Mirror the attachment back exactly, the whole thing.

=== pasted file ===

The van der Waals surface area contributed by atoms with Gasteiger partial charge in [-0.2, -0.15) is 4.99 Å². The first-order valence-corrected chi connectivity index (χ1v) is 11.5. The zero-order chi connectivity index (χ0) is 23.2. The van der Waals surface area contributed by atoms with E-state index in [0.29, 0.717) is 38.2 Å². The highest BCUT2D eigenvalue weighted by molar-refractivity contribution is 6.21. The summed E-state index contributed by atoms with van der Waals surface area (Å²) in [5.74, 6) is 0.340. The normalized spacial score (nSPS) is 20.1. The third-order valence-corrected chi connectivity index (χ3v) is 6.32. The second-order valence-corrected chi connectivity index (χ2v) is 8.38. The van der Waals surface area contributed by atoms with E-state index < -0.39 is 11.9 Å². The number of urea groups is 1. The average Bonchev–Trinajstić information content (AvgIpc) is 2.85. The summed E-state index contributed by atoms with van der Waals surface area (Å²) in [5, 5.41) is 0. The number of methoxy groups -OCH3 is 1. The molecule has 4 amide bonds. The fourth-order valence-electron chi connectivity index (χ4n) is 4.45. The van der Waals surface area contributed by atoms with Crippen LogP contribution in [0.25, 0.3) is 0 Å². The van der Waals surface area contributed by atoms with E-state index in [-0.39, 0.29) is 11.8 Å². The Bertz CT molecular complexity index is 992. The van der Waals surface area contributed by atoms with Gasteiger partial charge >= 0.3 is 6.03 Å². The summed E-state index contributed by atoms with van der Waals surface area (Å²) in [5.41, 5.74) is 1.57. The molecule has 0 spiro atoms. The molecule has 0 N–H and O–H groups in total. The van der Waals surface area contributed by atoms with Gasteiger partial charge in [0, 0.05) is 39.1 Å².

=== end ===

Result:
The van der Waals surface area contributed by atoms with Gasteiger partial charge in [-0.2, -0.15) is 4.99 Å². The first-order valence-corrected chi connectivity index (χ1v) is 11.5. The zero-order chi connectivity index (χ0) is 23.2. The van der Waals surface area contributed by atoms with E-state index in [0.29, 0.717) is 38.2 Å². The highest BCUT2D eigenvalue weighted by molar-refractivity contribution is 6.21. The summed E-state index contributed by atoms with van der Waals surface area (Å²) in [5.74, 6) is 0.340. The normalized spacial score (nSPS) is 20.1. The third-order valence-corrected chi connectivity index (χ3v) is 6.32. The second-order valence-corrected chi connectivity index (χ2v) is 8.38. The van der Waals surface area contributed by atoms with E-state index < -0.39 is 11.9 Å². The number of urea groups is 1. The average Bonchev–Trinajstić information content (AvgIpc) is 2.85. The summed E-state index contributed by atoms with van der Waals surface area (Å²) in [5, 5.41) is 0. The number of methoxy groups -OCH3 is 1. The molecule has 4 amide bonds. The fourth-order valence-electron chi connectivity index (χ4n) is 4.45. The van der Waals surface area contributed by atoms with Crippen LogP contribution in [0.25, 0.3) is 0 Å². The van der Waals surface area contributed by atoms with E-state index in [-0.39, 0.29) is 11.8 Å². The Bertz CT molecular complexity index is 992. The van der Waals surface area contributed by atoms with Gasteiger partial charge >= 0.3 is 6.03 Å². The summed E-state index contributed by atoms with van der Waals surface area (Å²) in [5.41, 5.74) is 1.57. The molecule has 0 spiro atoms. The molecule has 0 N–H and O–H groups in total. The van der Waals surface area contributed by atoms with Gasteiger partial charge in [0, 0.05) is 39.1 Å².